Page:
they are entitled to much credit, but
they need not feel slighted if this one
act be not endorsed; the best men, in
deed ALL men do make mistakes; 'to
err is human; to correct is prudent.'
"It is the great men who are not
ashamed to rectify an error; the people
whom we serve are more likely to ap
prove the correction of a mistake, than
the legalizing of an error.
"The fact that we sometimes differ
should arouse no hostility- we should
be considered unfit to hold liigh posi
tions if we supressed honest differences,
for the sake of harmony; I for one will
not pay such a price, for future peace.
"If we do differ, let it be as FRIENDS,
each anxious to do the right as Ood
gives him light to see the right; the
veto is not an unfriendly act, as some
imagine; the constitution of the United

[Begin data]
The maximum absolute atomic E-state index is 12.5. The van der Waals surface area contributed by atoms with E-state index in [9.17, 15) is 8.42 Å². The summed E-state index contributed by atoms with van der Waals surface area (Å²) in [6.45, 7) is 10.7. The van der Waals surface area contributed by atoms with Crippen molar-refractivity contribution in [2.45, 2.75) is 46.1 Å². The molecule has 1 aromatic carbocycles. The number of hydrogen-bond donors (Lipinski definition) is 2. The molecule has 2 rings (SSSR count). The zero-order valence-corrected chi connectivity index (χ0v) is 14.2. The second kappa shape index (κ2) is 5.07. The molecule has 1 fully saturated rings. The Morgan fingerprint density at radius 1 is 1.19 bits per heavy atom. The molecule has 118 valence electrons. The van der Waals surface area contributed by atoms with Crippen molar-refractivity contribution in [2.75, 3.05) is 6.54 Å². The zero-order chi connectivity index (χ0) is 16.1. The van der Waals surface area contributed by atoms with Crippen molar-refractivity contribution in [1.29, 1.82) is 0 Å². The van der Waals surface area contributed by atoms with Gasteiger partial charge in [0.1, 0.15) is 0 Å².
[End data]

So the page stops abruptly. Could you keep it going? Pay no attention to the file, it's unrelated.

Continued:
States and of every state in the Union,
ag well as the charters of all cities
provide for the veto and why! because
in all ages, in every clime, mankind has
been prone to err, and recognizing this
fact, the best brains the world over,
have provided that government be sub
divided into three branches, the legisla
tive, the executive and the judicial.
"The legislative branch enacts ordi
nances; but, men will sometimes, on
the spur of the moment, vote for meas
ures seemingly right; but, lo, in a few
days, that which seemed so good, shows
defects which the most careful could
not foresee, for that reason, the execu
tive is given ten or more days for de
liberation, so that when it seems neces
sary a veto may lc interposed ; not as a
slight but as a correction; and even
then, should both, the legislative and the
executive parts have erred, the taxpayer
has still further redress, through an
appeal to the judiciary, the last of the
three great balance wheels of popular
"In this spirit, having only the best
interests of the 'man behind the tax
receipt' jn view, and with friendship for
each and every gentleman of this bon-
At Los Angeles
Lo Angeles 3, Fres-